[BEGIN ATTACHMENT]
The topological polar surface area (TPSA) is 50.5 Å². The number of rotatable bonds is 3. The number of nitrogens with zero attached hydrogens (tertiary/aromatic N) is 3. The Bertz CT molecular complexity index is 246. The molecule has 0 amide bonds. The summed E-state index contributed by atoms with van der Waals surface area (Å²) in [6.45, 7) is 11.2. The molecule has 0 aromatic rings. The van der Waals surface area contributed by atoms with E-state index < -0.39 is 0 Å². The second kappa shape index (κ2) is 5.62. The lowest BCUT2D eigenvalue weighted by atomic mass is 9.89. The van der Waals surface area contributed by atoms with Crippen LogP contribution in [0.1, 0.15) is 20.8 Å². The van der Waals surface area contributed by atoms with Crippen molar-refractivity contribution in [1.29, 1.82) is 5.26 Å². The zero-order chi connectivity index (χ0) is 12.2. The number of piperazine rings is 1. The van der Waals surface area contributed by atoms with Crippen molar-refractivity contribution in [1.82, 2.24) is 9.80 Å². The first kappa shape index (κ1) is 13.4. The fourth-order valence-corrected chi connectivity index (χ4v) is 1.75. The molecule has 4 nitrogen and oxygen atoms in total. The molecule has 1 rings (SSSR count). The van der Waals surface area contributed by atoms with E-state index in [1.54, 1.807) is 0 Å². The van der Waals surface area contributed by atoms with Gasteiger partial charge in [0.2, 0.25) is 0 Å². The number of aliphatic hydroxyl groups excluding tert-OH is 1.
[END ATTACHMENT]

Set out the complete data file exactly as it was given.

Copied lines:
The topological polar surface area (TPSA) is 50.5 Å². The number of rotatable bonds is 3. The number of nitrogens with zero attached hydrogens (tertiary/aromatic N) is 3. The Bertz CT molecular complexity index is 246. The molecule has 0 amide bonds. The summed E-state index contributed by atoms with van der Waals surface area (Å²) in [6.45, 7) is 11.2. The molecule has 0 aromatic rings. The van der Waals surface area contributed by atoms with E-state index < -0.39 is 0 Å². The second kappa shape index (κ2) is 5.62. The lowest BCUT2D eigenvalue weighted by atomic mass is 9.89. The van der Waals surface area contributed by atoms with Crippen LogP contribution in [0.1, 0.15) is 20.8 Å². The van der Waals surface area contributed by atoms with Crippen molar-refractivity contribution in [1.29, 1.82) is 5.26 Å². The zero-order chi connectivity index (χ0) is 12.2. The number of piperazine rings is 1. The van der Waals surface area contributed by atoms with Crippen molar-refractivity contribution in [1.82, 2.24) is 9.80 Å². The first kappa shape index (κ1) is 13.4. The fourth-order valence-corrected chi connectivity index (χ4v) is 1.75. The molecule has 4 nitrogen and oxygen atoms in total. The molecule has 1 rings (SSSR count). The van der Waals surface area contributed by atoms with E-state index in [1.54, 1.807) is 0 Å². The van der Waals surface area contributed by atoms with Gasteiger partial charge in [0.2, 0.25) is 0 Å². The number of aliphatic hydroxyl groups excluding tert-OH is 1.